Antimicrobial sensitivity testing of the organism can be performed when there are choices to be made regarding antimicrobial therapy, particularly when resistant organisms are more likely to be present.
The Kirby-Bauer plate shown below illustrates the diffusion disk method in which antibiotic-impregnated disks are placed on a culture plate with the organism, and the zone of inhibition of growth is measured, compared to controls. In general, less than 2 mm of inhibition defines resistance, while a large zone of inhibition suggests sensitivity. Smaller zones imply intermediate sensitivity.
In the example below, the organism is sensitive to Amikacin and Penicillin; intermediate sensitivity to Gentamicin and Cefotaxime; and resistance to Methicillin, Vancomycin, and Nafcillin.
The series of test tubes shown below demonstrate the minimum inhibitory concentration (MIC) method. 1 ml of broth containing the organism is added to each tube; the tubes contain serial dilutions of an antibiotic, ranging from 0.5 microgram/mL to 64 microgram/mL. A control tube contains no antibiotic. The MIC is the tube with the lowest level (highest dilution) of antibiotic in which no growth occurs.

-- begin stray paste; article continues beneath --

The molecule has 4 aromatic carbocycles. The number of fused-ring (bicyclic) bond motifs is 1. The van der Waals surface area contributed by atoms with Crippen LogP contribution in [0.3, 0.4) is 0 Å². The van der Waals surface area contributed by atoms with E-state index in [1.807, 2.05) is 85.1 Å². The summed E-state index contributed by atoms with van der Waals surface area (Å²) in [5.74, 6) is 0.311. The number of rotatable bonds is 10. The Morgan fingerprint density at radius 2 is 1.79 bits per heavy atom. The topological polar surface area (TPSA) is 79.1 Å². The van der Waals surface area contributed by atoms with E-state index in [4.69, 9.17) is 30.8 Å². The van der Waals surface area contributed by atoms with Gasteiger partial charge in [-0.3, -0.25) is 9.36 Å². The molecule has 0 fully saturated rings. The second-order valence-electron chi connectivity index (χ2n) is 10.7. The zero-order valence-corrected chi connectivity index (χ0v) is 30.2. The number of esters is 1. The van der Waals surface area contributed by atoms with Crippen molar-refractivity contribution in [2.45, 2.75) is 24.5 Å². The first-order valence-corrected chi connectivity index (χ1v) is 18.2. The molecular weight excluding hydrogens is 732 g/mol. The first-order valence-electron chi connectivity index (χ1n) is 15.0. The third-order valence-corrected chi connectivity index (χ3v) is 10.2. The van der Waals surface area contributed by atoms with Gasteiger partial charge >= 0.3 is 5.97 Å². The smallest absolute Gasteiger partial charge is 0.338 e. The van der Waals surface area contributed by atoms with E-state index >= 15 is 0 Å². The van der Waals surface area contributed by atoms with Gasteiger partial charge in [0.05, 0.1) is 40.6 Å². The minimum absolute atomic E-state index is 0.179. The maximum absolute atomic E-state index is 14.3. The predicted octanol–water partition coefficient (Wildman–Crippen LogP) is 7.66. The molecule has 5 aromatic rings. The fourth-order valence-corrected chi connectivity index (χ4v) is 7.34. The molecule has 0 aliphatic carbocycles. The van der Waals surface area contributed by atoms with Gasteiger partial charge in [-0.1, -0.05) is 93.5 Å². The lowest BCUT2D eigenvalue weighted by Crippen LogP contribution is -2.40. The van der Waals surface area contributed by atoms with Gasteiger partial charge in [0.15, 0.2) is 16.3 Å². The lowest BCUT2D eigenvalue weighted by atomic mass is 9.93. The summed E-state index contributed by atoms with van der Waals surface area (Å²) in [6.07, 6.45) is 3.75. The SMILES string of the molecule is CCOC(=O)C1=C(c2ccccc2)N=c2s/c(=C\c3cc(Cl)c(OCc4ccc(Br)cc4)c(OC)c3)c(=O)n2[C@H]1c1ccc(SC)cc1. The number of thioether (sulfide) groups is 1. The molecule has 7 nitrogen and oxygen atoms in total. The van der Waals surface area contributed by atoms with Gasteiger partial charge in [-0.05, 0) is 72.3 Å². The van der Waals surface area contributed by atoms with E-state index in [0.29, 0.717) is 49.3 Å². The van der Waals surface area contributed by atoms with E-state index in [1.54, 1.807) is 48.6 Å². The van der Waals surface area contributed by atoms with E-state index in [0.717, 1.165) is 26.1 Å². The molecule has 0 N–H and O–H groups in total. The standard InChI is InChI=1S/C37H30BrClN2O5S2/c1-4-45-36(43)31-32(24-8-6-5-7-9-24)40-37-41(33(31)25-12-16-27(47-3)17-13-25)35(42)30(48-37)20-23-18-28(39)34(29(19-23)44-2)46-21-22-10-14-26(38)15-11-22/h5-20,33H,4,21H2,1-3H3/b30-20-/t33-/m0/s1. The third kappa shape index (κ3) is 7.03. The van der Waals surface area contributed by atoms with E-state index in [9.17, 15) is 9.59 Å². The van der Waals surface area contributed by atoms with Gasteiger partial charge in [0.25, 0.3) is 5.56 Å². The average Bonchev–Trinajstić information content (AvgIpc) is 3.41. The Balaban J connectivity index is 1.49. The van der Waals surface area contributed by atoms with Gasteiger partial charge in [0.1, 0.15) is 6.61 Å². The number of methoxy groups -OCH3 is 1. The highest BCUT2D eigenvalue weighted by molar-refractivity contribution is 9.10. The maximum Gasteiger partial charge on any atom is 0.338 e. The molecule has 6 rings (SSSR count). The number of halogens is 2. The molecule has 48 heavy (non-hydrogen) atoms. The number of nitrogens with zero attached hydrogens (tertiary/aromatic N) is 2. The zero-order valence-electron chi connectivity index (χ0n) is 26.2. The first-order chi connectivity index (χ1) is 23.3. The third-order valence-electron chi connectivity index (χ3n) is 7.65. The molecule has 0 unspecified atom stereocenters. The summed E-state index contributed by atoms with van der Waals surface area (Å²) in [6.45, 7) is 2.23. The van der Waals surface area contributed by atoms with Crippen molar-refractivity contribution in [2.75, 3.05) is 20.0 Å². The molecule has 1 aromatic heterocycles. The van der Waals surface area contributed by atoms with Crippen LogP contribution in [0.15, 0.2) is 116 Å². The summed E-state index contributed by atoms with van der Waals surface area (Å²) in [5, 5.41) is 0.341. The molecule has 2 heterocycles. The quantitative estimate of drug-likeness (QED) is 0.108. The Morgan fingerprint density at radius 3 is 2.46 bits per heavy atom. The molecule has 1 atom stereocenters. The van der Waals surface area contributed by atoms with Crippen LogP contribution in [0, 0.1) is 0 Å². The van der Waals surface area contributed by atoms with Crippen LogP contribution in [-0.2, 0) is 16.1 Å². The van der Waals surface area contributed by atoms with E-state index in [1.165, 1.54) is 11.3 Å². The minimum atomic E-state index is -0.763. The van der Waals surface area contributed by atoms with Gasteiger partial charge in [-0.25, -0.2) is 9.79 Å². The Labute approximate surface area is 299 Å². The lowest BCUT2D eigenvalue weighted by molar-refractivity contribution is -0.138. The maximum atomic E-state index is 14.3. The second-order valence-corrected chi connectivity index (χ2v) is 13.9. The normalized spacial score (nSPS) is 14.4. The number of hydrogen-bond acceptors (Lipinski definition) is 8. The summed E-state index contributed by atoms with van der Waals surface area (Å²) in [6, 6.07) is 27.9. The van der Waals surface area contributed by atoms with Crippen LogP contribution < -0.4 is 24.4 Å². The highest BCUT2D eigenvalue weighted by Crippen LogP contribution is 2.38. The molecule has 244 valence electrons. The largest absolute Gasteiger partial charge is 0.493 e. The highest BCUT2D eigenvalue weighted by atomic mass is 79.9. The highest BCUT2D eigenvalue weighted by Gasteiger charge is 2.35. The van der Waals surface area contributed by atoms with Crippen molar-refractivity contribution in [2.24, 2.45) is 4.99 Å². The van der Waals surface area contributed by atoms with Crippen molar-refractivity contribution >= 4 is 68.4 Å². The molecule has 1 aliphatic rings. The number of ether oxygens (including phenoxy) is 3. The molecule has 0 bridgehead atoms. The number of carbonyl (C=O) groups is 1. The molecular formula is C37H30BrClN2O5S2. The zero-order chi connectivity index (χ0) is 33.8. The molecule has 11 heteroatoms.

In the example below, the MIC is 2 microgram/mL for ampicillin.
The MIC is an in vitro assay. One may want to know what effectiveness an antibiotic has in the patient's serum. A minimum inhibitory dilution (MID) may be performed by taking a patient serum sample, making serial dilutions, and placing those patient serum dilutions into broth growing the organism isolated from the patient. In the example below, the MID is performed to correlate with doses of the antibiotic given and measured in the patient's serum as "peak" and "trough" levels just after and just before administration of the dose, respectively. The MID is at a 1:4 dilution for the trough level of amikacin, and at 1:32 for the peak level. In general, an MID of 1:32 suggests good antibiotic effectiveness.